Black history

Seventy-one years ago, a ship called the Empire Windrush pulled into a port in Essex. It had travelled from the Caribbean. Around 500 people got off, ready to start new lives in Britain. You can see some of those new faces in the photo above!

The ship’s arrival was the start of new wave of immigration to the UK. The people had been invited by the Government to help rebuild Britain after World War Two. Once they arrived, Caribbeans began working in all sorts of different jobs, including in transport, factories and the brand new NHS. Often, though, they were over-qualified for the work they had to take on in their new home.

Today, people who arrived from Caribbean countries between 1948 and 1971 are known as the “Windrush generation” in honour of that first ship.

Next month (October) is Black History Month. It is a time to celebrate the many achievements made by black Britons, including the Windrush generation. It is also a time to learn more about black British history, from the Victorian nurse Mary Seacole to footballer Walter Tull, to the black soldiers who fought in World War One.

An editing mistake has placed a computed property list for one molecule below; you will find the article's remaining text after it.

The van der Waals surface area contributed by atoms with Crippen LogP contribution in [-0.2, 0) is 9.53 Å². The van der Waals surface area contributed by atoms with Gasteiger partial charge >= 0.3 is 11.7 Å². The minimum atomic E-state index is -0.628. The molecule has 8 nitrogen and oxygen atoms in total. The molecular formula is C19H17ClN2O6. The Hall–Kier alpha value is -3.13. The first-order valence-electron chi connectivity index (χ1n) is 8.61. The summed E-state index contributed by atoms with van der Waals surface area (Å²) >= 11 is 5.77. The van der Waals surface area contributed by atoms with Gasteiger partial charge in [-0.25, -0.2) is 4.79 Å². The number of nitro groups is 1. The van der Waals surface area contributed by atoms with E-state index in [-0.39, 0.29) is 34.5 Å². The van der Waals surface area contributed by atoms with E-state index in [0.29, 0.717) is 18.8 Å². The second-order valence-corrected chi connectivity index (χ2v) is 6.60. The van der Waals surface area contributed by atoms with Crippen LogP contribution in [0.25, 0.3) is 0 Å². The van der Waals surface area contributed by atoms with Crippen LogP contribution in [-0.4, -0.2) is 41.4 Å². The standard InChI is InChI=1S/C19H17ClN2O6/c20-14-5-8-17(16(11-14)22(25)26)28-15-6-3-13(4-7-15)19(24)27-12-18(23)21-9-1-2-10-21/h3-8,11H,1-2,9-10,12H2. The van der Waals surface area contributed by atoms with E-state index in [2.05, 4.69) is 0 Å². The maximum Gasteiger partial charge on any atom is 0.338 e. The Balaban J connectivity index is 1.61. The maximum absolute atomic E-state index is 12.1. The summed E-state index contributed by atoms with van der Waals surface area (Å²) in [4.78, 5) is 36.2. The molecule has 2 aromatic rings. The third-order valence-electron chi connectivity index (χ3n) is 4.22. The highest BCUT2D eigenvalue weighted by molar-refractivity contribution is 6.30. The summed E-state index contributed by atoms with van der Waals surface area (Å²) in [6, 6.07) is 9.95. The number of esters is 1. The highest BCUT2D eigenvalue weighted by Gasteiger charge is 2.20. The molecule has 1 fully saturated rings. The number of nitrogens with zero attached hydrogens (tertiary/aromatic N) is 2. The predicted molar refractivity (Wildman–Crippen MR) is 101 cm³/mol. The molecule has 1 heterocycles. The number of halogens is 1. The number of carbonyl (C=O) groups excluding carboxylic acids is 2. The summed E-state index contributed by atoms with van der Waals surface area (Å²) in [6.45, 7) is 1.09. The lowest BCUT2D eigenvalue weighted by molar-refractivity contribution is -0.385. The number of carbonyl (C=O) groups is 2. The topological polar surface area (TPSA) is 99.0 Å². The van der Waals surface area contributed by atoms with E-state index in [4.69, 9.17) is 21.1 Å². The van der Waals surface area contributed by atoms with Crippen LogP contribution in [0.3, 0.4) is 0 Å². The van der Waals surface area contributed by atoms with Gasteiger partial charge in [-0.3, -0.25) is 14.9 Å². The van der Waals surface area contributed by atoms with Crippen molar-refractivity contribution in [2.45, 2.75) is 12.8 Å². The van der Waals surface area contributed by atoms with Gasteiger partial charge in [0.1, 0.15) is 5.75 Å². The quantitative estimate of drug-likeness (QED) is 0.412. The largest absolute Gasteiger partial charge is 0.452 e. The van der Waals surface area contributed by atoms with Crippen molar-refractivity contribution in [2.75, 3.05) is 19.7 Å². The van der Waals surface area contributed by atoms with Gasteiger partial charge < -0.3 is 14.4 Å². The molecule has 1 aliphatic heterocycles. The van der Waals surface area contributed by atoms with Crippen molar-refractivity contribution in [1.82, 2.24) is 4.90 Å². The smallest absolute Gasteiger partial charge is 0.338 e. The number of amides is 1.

Who are your black British heroes? And why do you think it is important to celebrate Black History Month?

Read Our Story

Assembly

Why is Black History Month important? Children tell CBBC Newsround about their heroes from the black community. Who are yours?

Activities

  1. Design and make a poster to celebrate Black History Month to put up in your classroom or school.
  2. Choose a black celebrity, politician or historical figure that you admire. Write a fact file about their life and achievements.